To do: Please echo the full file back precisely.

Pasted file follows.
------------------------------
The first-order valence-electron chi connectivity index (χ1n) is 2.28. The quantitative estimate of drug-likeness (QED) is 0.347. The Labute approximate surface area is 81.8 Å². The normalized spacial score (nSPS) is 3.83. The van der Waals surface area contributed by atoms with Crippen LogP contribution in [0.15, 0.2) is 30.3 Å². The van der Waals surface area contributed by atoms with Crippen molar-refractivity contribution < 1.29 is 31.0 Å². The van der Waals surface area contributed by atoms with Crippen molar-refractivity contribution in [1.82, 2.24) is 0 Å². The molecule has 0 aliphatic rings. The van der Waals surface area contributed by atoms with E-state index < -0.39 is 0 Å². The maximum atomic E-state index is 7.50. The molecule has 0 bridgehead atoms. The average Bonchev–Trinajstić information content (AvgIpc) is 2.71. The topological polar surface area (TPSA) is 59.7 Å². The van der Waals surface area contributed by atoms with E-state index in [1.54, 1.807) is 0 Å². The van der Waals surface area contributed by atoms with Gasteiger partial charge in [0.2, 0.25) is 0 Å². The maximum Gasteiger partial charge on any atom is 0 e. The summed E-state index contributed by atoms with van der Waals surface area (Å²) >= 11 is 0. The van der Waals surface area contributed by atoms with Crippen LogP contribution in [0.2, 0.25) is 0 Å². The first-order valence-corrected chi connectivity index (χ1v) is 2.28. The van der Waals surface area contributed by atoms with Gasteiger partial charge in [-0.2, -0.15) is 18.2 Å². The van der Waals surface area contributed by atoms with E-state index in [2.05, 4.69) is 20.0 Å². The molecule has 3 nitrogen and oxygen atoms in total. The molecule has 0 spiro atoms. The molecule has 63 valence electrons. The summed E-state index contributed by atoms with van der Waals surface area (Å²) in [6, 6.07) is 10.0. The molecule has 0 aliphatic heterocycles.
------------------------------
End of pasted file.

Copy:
The first-order valence-electron chi connectivity index (χ1n) is 2.28. The quantitative estimate of drug-likeness (QED) is 0.347. The Labute approximate surface area is 81.8 Å². The normalized spacial score (nSPS) is 3.83. The van der Waals surface area contributed by atoms with Crippen LogP contribution in [0.15, 0.2) is 30.3 Å². The van der Waals surface area contributed by atoms with Crippen molar-refractivity contribution < 1.29 is 31.0 Å². The van der Waals surface area contributed by atoms with Crippen molar-refractivity contribution in [1.82, 2.24) is 0 Å². The molecule has 0 aliphatic rings. The van der Waals surface area contributed by atoms with E-state index < -0.39 is 0 Å². The maximum atomic E-state index is 7.50. The molecule has 0 bridgehead atoms. The average Bonchev–Trinajstić information content (AvgIpc) is 2.71. The topological polar surface area (TPSA) is 59.7 Å². The van der Waals surface area contributed by atoms with E-state index in [1.54, 1.807) is 0 Å². The van der Waals surface area contributed by atoms with Gasteiger partial charge in [0.2, 0.25) is 0 Å². The maximum Gasteiger partial charge on any atom is 0 e. The summed E-state index contributed by atoms with van der Waals surface area (Å²) >= 11 is 0. The van der Waals surface area contributed by atoms with Crippen LogP contribution in [0.2, 0.25) is 0 Å². The first-order valence-corrected chi connectivity index (χ1v) is 2.28. The van der Waals surface area contributed by atoms with Gasteiger partial charge in [-0.2, -0.15) is 18.2 Å². The van der Waals surface area contributed by atoms with E-state index in [2.05, 4.69) is 20.0 Å². The molecule has 3 nitrogen and oxygen atoms in total. The molecule has 0 spiro atoms. The molecule has 63 valence electrons. The summed E-state index contributed by atoms with van der Waals surface area (Å²) in [6, 6.07) is 10.0. The molecule has 0 aliphatic heterocycles.